A remote possibility..?
Now that the long march back to the office has begun, it’s worth considering what changes the last months of working from home have left us with.
Firms have certainly got used to the efficiencies which Zoom, Teams etc. can offer, and many firms will continue to use these for meetings, irrespective of the risks of participants not turning on their cameras and not being truly “in the room”.
We’ve written previously (see our Newsletters March 2021 and October 2021) of the risks to management oversight that WFH presented. Whilst systems may allow management to view all trades, they don’t allow management to view all traders. Systems controls may allow oversight by one or a few people, but the fact remains that when someone is in the office, their actions are overseen – to a greater or lesser extent – by everyone in that office.
Furthermore there is genuine reluctance on the part of some staff to return to the office, and the firm’s powers of compulsion over staff – should they even want to use them – are uncertain.
FCA recognised all of this when it issued its advice to firms on remote / hybrid working back in October 2021 (see our newsletter “Get Back” of that month).
They wrote then that “It’s important that firms are prepared and take responsibility to ensure employees understand that the FCA has powers to visit any location where work is performed, business is carried out and employees are based (including residential addresses)…”
At the time, we thought that a home visit from FCA was a remote possibility, but now, with a general drift back to the office, those continuing to work from home look like easy to identify outliers, and FCA will certainly be asking management how it’s supervising these home workers.
In our view, it’s insufficient to point to systems controls and 1-1 meetings on days when the home worker is in the office. If FCA feel that something is lacking, they may want to push the point they raised on 11 October and visit the worker at home.
One way of forestalling this is to beat FCA to it. FCA’s desire to visit your staff member at home may be averted by your already having done that for them. Go yourself.
Go now. You’ll need to evidence your visit – have a checklist of things you want to see at their home, and make a file note from your visit – and you’ll need to make that trip on a regular basis.
FCA wanting to do this may be a remote possibility. But your having done it already will make that less likely still.
It’s not a wind up…
Word reaches us from FCA on the recent implementation in MiFID firms of the new prudential regime, which came into force on 1 January.
Whilst the first returns under the new rules have yet to be completed, our sources tell us that FCA is equally interested in firms’ plans to avoid disorderly wind-downs. This will become a part of firm’s ICARA process, but the obligation already exists for all firms – including non-MiFID firms – as required by FCA’s Guidance in FG20-1“Assessing Adequate Financial Resources” of June 2020. Our regular readers will recall our Newsletter of December 2020 and related article “Winter Is Coming” on this subject.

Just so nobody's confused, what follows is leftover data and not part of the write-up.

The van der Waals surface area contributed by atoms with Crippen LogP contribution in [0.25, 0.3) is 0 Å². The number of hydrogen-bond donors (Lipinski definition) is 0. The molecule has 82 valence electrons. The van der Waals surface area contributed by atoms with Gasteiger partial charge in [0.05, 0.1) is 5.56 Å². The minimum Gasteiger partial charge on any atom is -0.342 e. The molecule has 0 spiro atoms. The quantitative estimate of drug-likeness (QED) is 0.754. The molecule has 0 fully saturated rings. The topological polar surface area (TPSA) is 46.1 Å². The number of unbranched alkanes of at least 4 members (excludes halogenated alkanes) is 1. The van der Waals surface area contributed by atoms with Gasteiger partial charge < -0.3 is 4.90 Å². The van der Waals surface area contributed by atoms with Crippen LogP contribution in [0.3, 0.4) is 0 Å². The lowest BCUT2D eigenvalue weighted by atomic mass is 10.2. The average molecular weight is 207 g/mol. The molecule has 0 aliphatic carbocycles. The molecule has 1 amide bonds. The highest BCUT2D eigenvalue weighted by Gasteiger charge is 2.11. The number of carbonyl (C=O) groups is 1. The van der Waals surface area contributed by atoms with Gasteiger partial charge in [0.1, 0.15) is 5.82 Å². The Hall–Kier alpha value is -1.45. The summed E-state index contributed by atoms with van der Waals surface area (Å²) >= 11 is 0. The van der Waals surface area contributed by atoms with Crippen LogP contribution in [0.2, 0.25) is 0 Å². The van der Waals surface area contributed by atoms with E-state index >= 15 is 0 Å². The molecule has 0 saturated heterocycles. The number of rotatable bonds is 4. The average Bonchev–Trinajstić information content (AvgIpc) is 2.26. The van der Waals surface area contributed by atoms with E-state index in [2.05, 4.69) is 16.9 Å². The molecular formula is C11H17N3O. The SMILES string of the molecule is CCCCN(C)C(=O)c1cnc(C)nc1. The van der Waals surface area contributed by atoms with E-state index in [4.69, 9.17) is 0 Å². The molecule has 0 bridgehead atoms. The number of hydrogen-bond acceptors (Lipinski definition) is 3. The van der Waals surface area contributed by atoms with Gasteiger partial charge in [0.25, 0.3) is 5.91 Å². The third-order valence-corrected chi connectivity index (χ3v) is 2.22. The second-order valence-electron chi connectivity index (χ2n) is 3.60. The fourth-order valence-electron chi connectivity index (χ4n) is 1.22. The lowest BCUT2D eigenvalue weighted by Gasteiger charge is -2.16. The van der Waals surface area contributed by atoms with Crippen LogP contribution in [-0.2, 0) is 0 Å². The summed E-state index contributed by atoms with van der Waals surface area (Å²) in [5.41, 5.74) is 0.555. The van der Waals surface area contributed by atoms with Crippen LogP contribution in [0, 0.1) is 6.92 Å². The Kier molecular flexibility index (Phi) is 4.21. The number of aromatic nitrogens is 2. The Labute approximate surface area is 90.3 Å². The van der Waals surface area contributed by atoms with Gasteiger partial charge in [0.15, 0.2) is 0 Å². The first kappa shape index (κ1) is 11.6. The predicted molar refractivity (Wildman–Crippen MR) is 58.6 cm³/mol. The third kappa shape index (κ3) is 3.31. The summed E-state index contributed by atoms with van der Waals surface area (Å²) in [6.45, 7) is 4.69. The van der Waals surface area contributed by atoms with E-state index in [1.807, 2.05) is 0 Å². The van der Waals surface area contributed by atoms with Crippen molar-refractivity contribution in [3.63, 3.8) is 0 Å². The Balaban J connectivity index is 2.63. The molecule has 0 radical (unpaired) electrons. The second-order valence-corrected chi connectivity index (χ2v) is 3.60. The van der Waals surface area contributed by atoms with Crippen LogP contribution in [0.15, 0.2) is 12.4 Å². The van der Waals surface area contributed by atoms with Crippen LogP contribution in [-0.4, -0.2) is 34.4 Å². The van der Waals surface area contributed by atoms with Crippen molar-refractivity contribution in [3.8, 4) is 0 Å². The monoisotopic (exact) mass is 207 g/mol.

Fulcrum Compliance is working with retained clients to review and update these plans. After the experience of the last 12 months, there will inevitably be changes to make – even if only minor – to these policies. FCA’s expectation will be that these policies are regularly reviewed.
A demotion of promotion
Firms distributing funds to retail investors should take urgent note of FCA’s January Consultation Paper CP22-2 “Strengthening our financial promotion rules for high-risk investments, including cryptoassets”.
FCA’s proposals will require extensive re-engineering of firm’s promotional processes, web sites, printed material and investor on-boarding processes. Their expectation is that firms will be in compliance with their proposed rules three months after the publication of the expected Policy Statement, which they intend to publish “in summer 2022”. Whenever that turns out to be, it’s not very far away.
FCA has included in the bracket of “Non-mass market investments” non-authorised funds currently categorised as non-mainstream pooled investments. This includes funds that are generally anything other than an authorised Unit Trust or ICVC. FCA’s proposals are that these funds should be no longer be mass marketed and will only be available to a more tightly monitored set of certified investors, after new risk warnings and a cooling off period.
FCA is frank about its distaste for the self-certification (“We still believe that self-certification is fundamentally not the right approach…”) and look forward to HMT amending the Financial Promotions Order to require firms to come to the “reasonable belief” that investors meet the conditions.
Clearly there’s much to be done to get ready for this. Our advice is not to expect many substantive changes to FCA’s proposals in between now and “summer 2022”. In between time, Fulcrum Compliance will be working with its affected clients to help get them ready for the three-month deadline.